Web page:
SCOUTING THE RED RAIDERS
Tech rides the scoring and rebounding strength of veteran frontcourt players, which will set up an interesting battle with West Virginia's talented, yet still learning, front line.
The bookends of Jay Crockett (Sr., F, 6-7) and Jordan Tolbert (Jr., F, 6-7) will be a handful for all Big 12 foes this year. Both are on pace to reach career totals of 1,000 points and 500 rebounds, and each is doing so quite efficiently. Crockett leads the team with 14.1 points per game, doing so on 59% shooting from the field, while Tolbert adds 12.5 points on 60% shooting. Both are also very good from the free throw line, combining to make 80% of their tries, and are solid defensively too, racking up 22 blocked shots and 24 steals between them. Center Dejan Kavic (Sr., F, 7-0) is also improving in a supporting role, adding 6.4 points and 4.1 rebounds. He has played well while recovering from some early season bumps and bruises, and has improved his scoring and rebounding totals significantly over the past six contests.
Past that trio of starters, Tech is mostly guard-oriented, as Aaron Ross is the only other big with contributing numbers. He averages 5.6 points and 2.6 rebounds off the bench. Kader Tapsoba (F, 6-10, Sr.) is the only other big to get appreciable playing time. He started a pair of games earlier this year, but is averaging just 3.0 points in 12 minutes per outing.
The backcourt is a collection of role players, with Robert Turner, Dusty Hannahs and Toddrick Gotcher getting the bulk of the minutes. Turner (Jr., G, 6-3) is the leading scorer and the playmaker, contributing 9.4 points and nearly three assists per game, while Hannahs (Fr., G, 6-4) and Gotcher (So., G, 6-4), who have combined for 14 starts this season, add 7.7 and 6.1 points per game respectively. They also have combined for 82 three-point attempts, and often form the core of a three-guard set. Randy Onwuasor (Fr., G, 6-3) and Jamal Williams (Sr., G, 6-4) also get double-digit minutes in the backcourt. They can move the ball well while providing offensive setup and defensive help, and can score if left unattended.
With the wide distribution of minutes and starters, it's clear that first year head coach Tubby Smith is still working to install his system, learn the abilities of his players and fit them into it properly. Eight different players have at least one start this year, and ten different members of the roster are averaging at least 12.2 minutes per game. That hasn't hurt Tech's overall shooting, as it is hitting 47.5% of its shots and 74.5% from the line, but it does struggle at times with ballhandling and getting into the flow of the offense. Getting the ball to Crockett and Tolbert is the key for the Red Raiders this year, and stopping that will clearly be a defensive focal point for the Mountaineers.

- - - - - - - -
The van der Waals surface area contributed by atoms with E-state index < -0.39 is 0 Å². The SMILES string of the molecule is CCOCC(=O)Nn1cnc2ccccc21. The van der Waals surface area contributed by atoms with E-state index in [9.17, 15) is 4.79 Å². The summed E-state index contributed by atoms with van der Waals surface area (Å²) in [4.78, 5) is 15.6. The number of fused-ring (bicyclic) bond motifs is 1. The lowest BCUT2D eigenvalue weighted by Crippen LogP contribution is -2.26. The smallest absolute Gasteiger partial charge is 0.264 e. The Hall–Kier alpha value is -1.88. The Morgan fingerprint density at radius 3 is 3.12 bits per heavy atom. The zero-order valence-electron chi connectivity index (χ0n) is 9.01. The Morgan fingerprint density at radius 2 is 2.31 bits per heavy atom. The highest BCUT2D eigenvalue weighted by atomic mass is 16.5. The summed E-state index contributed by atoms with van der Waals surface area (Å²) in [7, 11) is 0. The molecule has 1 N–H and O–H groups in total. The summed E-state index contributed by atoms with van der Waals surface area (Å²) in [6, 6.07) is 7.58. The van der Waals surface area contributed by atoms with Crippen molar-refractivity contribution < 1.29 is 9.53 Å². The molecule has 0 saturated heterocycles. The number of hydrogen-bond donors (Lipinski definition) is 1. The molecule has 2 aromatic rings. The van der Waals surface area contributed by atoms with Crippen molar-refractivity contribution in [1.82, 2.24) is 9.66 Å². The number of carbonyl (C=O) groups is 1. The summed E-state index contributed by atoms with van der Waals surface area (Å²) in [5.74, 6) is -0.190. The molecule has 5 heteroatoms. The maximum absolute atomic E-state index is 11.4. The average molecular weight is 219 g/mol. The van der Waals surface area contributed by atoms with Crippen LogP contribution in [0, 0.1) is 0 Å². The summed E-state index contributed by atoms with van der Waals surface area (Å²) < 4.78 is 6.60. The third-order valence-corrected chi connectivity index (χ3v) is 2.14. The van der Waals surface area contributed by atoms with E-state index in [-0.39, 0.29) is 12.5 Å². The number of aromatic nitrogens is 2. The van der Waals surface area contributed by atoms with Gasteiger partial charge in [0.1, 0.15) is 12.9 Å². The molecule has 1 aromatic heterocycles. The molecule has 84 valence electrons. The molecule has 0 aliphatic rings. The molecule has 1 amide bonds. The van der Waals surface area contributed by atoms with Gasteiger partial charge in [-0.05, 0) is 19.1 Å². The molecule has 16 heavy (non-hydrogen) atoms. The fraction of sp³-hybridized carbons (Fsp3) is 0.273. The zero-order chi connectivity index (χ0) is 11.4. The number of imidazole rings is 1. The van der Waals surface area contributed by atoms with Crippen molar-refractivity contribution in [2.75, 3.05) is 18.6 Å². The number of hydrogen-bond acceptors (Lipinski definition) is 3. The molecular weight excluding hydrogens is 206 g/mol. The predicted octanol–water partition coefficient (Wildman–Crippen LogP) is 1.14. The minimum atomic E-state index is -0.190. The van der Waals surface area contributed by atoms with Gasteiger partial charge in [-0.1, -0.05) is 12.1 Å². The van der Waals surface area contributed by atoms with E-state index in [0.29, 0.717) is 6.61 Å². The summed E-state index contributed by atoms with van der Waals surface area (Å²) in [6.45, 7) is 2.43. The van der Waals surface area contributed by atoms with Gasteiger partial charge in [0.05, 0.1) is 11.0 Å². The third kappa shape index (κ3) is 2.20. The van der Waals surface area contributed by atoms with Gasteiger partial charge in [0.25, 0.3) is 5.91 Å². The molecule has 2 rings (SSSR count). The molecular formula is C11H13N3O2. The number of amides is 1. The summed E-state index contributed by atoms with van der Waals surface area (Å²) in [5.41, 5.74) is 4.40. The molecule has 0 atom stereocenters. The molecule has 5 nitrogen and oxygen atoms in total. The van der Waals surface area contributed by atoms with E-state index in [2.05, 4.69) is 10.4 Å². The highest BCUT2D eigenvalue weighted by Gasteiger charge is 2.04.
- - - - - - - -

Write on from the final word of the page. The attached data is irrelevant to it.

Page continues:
As noted, WVU must keep Crockett and Tolbert from getting their normal number of shots, and also avoid putting them on the free throw line. That's not an easy task, especially since it will fall on players that aren't accomplished perimeter defenders at this point.
7:00 PM E
WVU 9-5, 1-0
TT 8-6, 0-1
Big 12 Network
WVU - 79
TT - 142
Crockett in particular has been a thorn in West Virginia's side. Last year he scored 49 points in the three games between the two teams, so there's no doubt he's one of the focal points on the scouting report. WVU might have trouble matching his height, driving ability and length with just one defender, so look for a combination of assignments and defensive tactics aimed at keeping him off balance.
That's just the first match-up of what could be a very entertaining cat and mouse game between Smith and WVU head coach Bob Huggins. When Tech goes with three guards, West Virginia has three similar players who can all shoot it and put pressure on the Red Raiders to defend the entire floor. WVU is likely to counter with its own defenisve moves to zones at times, especially the 1-3-1 and halfcourt trap that will pressure Tech's play setting and prevent the ball from swinging side to side, which can allow Crockett and Tolbert to find gaps in the rotating defense. West Virginia must play those zones and traps more aggressively than it did against TCU, and put the guards under duress in order to prevent easy passes and placesetting for the forward stars.
Offensively, WVU hopes to take advantage of some Tech defensive deficiencies. The Red Raiders are last in the league in shooting percentage defense, and range deep in the 200s nationally. WVU, coming off a game in which it didn't shoot the ball particularly well, will certainly concentrate on running its offense efficiently and deep into the clock in order to produce good chances. If it does so, and doesn't get impatient, it will have a great chance of completing a season opening Texas Two-Step and returning home for another big weekend with a 2-0 league record.
West Virginia continues to protect the ball well, having turned it over just 9.6 times per game this year. That is good for seventh in the nation -- by far the highest WVU ranking in statistics tracked by the NCAA.
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Bob Huggins is 3-2 against Texas Tech, but has never defeated head coach Tubby Smith, having dropped games in 2005 and 2010. This is the pair's first meeting as the heads of WVU and Texas Tech; prior meetings came in Kentucky - Cincinnati and Minnesota - West Virginia games.
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Texas Tech's Kader Tapsoba is one of 98 players from Africa on a Division 1 roster this year, but he is the only one from the nation of Burkina Faso.
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Tech has shot 70% or better from the free throw line in its last ten games. The Red Raiders' last such streak of that length occurred in the 2006-07 season.